SHARP Grantee Spotlight

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Can you give a brief history of your organization?

The primary goal of A VOICE-Art Vision & Outreach In Community Education is to foster excitement and confidence in youth who may not otherwise have this opportunity. It is our hope that the skills and self-confidence nurtured in literary and visual arts learning will provide tools for young people to aid them in their decisions and endeavors, to guide them toward success. It is our mission to foster individual, group, community, and cultural vision and expression through art, outreach, and education. We are based on the Flathead Nation in western Montana, and we carry out projects in rural Tribal communities and in Lake and Saunders counties.

Our arts education work is led by working artists and authors who are committed teachers recognized for their work nationally and internationally. We amplify our work through partnerships with community leaders and teachers. We expect a serious commitment from the students and young people we serve. We provide them the tools to become expressive art makers, moving storytellers, and engaged citizens. In addition to our daily work in local schools and communities, we collaborate with organizations beyond the beautiful Flathead Valley so the young people we serve can experience other peoples, landscapes, and cultures, and share their work with wider audiences. In everything we do, we are committed to reaching out to and to having a positive impact on each young person we serve.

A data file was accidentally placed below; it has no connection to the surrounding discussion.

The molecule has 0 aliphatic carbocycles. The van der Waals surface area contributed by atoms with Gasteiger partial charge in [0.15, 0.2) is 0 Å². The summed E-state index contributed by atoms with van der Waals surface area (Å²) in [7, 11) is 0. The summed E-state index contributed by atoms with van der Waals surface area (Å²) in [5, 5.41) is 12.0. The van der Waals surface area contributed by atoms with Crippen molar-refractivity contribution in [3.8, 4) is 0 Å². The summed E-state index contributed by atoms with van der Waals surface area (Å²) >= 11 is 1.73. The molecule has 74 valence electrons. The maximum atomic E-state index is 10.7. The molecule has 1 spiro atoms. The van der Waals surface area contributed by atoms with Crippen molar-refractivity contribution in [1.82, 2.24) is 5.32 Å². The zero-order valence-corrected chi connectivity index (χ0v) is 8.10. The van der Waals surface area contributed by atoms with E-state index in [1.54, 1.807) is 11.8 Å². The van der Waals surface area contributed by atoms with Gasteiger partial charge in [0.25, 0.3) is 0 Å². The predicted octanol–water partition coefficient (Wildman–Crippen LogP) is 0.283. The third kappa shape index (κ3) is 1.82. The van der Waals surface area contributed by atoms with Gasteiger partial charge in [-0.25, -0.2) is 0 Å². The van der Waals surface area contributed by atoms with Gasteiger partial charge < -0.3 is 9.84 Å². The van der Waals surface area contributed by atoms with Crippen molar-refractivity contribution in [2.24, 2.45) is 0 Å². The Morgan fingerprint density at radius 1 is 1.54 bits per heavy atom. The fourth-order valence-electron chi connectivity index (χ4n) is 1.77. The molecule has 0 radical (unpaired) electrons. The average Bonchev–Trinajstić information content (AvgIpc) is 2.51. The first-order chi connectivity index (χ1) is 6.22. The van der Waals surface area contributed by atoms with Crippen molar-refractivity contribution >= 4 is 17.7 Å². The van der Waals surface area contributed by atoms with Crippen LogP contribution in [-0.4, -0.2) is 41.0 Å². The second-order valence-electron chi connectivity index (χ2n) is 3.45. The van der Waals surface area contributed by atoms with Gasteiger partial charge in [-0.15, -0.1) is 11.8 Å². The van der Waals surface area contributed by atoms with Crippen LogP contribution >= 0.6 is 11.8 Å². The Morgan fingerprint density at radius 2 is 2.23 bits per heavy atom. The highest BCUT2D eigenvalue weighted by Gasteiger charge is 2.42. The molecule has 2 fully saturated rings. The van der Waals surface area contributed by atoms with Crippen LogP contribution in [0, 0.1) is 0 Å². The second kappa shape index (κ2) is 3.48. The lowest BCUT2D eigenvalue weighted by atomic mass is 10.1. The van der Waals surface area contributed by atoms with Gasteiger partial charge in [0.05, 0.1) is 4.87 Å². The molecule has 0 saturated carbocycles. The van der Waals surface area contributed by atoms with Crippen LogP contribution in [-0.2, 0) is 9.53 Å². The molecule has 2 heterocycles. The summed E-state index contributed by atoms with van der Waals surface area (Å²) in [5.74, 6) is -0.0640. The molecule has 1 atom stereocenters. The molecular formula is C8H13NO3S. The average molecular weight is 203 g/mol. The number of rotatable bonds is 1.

Do you have an example of a program that exemplifies your organization’s mission or work?

Our Community Record Two Eagle River School, which is central to our work at A VOICE, is a collaborative project between photographer David J. Spear and Two Eagle River School in Pablo, a Tribal middle and high school serving Native American students living on the Flathead Nation in northwestern Montana. Through storytelling and photographic studies, Our Community Record teaches these students to explore and document their community, culture, and history. Thanks to the success of the program, photography has become a popular element of the school’s curriculum and has been used to supplement science, history, government, writing, and art classes. Our Community Record has run each academic school year since January 2002 and continues to evolve within the structure and foundation established in earlier years of the project. An exhibition of student work is displayed at the school at the end of each of term. Students learn about visual communication and photographic technique through classroom instruction, camera work, and field trips. Image lectures on photography include special emphasis on social chroniclers of culture. Students are encouraged to reflect upon family and community and become their own chroniclers, incorporating their unique views into their creations. Each year, students visit area galleries and museums and meet with local photographers who show and discuss their work. Our Community Record maintains an archive of the original work produced each year by Tribal youth, which serves as an enduring chronicle and documentary resource for the community.

How do you intend to use your SHARP Grant?

With funding from this SHARP grant, we hope to continue and grow our work by adding paid staff positions.

How did you learn about Humanities Montana, and why did you choose to apply for a grant with us?

We first approached Humanities Montana in 2002, and they provided start-up and seed money funding for Our Community Record Two Eagle River School. Humanities Montana has generously supported our work for nearly 20 years.

More information about A VOICE-Art Vision & Outreach In Community Education can be found at their website.